But unlike the filmmaker, the spectator does not have any access to the projector. It is the projectionist who has the film’s reels in his hands. He can completely change the audience’s perception of the film. The projectionist in Fight Club (1999) splices one frame of pornography into a family film. “So when the snooty cat and the courageous dog with the celebrity voices meet for the first time in reel three that’s when you’ll catch a flash of Tyler’s contribution to the film. Nobody knows that they saw it. But they did.” Alfredo in Cinema Paradiso (1989) does something exactly the opposite: he cuts out the stills that include something “immoral” – usually characters kissing. In both cases, we witness the audience-within-film’s reaction: confused parents and a crying girl in the first example and unsatisfied and upset viewers in the second one.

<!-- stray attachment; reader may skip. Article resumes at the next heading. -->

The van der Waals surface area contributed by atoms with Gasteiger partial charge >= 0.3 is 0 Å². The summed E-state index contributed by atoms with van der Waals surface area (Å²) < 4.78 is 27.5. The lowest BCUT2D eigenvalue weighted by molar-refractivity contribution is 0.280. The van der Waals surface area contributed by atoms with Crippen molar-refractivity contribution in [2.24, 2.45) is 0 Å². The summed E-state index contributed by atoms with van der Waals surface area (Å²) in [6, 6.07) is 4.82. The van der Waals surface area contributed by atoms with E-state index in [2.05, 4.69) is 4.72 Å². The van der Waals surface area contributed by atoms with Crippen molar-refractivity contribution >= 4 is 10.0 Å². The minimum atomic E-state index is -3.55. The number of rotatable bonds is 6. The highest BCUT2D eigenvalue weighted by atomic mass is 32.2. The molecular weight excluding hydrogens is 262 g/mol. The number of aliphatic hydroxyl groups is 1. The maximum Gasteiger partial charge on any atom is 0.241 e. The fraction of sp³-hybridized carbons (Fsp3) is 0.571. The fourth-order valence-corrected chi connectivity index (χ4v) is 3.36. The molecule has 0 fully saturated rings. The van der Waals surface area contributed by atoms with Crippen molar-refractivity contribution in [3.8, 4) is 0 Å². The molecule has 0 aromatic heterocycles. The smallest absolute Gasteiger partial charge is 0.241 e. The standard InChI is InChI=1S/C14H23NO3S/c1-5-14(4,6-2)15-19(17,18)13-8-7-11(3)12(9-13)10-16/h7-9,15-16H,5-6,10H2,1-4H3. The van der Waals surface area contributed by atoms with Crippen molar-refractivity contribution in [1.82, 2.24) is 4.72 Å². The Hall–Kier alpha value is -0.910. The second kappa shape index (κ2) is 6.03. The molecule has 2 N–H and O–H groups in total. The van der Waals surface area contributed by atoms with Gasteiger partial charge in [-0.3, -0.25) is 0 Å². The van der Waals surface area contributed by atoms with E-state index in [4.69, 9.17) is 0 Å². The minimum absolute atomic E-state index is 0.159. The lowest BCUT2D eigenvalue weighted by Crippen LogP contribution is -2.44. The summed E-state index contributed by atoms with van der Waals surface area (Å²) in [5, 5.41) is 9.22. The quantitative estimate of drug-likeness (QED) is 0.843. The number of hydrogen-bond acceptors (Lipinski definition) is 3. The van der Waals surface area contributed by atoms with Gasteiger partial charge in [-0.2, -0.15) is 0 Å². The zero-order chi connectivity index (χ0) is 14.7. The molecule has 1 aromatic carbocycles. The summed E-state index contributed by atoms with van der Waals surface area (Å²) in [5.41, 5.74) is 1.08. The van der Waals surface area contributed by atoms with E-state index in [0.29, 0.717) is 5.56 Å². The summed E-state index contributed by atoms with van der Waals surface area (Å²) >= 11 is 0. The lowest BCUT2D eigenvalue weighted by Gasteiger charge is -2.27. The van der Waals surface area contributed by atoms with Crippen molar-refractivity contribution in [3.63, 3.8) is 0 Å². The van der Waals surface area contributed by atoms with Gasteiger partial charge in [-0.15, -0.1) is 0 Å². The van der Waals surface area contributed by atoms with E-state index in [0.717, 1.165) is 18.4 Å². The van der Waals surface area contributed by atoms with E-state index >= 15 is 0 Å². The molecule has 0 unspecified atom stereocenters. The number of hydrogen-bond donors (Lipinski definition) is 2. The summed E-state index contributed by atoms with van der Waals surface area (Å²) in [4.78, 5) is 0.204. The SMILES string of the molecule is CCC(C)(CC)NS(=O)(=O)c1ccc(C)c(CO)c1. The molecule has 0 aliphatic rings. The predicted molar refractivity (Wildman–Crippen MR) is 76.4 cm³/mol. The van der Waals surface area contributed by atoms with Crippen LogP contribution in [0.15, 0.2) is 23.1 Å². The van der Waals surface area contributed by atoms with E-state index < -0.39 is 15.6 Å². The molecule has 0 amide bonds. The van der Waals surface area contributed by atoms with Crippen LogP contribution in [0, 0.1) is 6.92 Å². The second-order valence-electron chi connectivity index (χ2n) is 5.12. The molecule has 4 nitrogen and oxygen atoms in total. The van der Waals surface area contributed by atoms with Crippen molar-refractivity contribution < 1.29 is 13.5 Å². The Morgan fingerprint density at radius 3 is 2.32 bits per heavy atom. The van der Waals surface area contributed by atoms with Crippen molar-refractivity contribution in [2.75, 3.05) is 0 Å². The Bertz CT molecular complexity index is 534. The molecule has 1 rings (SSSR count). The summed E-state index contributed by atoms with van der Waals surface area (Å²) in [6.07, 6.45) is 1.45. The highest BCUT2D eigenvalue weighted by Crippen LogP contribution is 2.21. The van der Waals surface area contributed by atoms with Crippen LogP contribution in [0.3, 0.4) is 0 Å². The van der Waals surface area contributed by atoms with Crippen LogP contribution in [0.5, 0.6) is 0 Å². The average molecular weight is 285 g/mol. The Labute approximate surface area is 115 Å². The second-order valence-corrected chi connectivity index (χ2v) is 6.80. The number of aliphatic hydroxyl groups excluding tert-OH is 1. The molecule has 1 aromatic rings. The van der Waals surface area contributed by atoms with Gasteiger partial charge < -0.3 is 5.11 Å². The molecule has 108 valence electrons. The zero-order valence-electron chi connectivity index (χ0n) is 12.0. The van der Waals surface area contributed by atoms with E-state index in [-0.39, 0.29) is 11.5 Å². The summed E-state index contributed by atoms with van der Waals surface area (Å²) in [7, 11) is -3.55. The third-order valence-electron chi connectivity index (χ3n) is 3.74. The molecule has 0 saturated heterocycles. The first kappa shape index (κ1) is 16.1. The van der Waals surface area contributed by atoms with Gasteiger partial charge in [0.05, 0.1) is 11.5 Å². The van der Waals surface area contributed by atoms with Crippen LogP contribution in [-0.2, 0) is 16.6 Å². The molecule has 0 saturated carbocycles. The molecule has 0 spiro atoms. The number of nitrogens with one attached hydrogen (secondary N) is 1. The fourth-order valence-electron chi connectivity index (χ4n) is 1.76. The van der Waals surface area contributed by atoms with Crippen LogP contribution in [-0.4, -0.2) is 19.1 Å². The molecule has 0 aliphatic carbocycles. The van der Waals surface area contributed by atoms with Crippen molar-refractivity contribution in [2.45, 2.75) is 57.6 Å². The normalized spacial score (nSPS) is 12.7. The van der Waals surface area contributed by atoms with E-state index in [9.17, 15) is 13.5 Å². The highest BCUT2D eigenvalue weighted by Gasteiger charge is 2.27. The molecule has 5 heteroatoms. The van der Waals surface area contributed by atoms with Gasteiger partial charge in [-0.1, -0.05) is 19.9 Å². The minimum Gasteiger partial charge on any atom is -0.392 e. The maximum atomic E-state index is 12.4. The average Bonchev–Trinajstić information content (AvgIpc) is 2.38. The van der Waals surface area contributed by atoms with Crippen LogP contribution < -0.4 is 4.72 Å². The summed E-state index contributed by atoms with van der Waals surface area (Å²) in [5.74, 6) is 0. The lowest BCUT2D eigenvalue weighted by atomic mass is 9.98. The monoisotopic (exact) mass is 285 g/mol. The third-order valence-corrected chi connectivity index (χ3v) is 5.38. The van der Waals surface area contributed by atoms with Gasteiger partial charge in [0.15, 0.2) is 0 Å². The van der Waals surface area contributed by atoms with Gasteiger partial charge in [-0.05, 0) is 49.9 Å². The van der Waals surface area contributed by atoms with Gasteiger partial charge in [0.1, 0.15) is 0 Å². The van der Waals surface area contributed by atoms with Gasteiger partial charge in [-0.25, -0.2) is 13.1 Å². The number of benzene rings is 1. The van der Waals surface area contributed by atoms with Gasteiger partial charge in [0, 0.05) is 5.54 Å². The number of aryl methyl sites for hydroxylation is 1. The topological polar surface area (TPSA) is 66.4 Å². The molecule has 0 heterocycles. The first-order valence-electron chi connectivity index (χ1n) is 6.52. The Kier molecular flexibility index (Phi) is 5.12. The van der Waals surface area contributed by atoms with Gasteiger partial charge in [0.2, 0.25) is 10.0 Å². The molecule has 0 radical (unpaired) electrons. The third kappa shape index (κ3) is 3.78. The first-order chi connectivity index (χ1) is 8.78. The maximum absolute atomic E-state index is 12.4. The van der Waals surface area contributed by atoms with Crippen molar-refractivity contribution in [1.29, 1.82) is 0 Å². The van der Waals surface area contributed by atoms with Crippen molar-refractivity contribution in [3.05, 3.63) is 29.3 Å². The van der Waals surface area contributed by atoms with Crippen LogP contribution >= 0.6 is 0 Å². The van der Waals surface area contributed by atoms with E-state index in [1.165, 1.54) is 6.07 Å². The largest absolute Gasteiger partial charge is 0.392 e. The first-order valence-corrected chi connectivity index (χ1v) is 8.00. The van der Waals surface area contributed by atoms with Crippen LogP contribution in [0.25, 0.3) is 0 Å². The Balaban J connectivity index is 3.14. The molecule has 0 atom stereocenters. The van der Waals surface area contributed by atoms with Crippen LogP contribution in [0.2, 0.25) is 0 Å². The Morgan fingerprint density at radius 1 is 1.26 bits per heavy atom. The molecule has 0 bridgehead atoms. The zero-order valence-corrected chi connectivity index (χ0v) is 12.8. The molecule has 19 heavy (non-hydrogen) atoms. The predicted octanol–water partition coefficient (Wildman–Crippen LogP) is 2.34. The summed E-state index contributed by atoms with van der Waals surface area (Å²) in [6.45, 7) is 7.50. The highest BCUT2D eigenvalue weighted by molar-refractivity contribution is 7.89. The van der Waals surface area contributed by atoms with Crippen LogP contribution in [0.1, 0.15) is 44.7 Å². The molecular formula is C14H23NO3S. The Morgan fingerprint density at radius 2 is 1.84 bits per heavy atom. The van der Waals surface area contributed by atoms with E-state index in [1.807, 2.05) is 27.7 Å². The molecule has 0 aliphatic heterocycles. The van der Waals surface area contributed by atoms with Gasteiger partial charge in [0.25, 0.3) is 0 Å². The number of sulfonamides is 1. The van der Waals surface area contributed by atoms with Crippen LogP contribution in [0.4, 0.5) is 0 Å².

In these cases, the projectionist breaks the invisibility he is required to have and changes (destroy?) significantly the spectator’s perception of the film. Nevertheless, one may argue that by adding or cutting the still(s) to/from the film the projectionist adopts the filmmaker’s position – that this particularly changed film is, in a sense, his creation and a new film.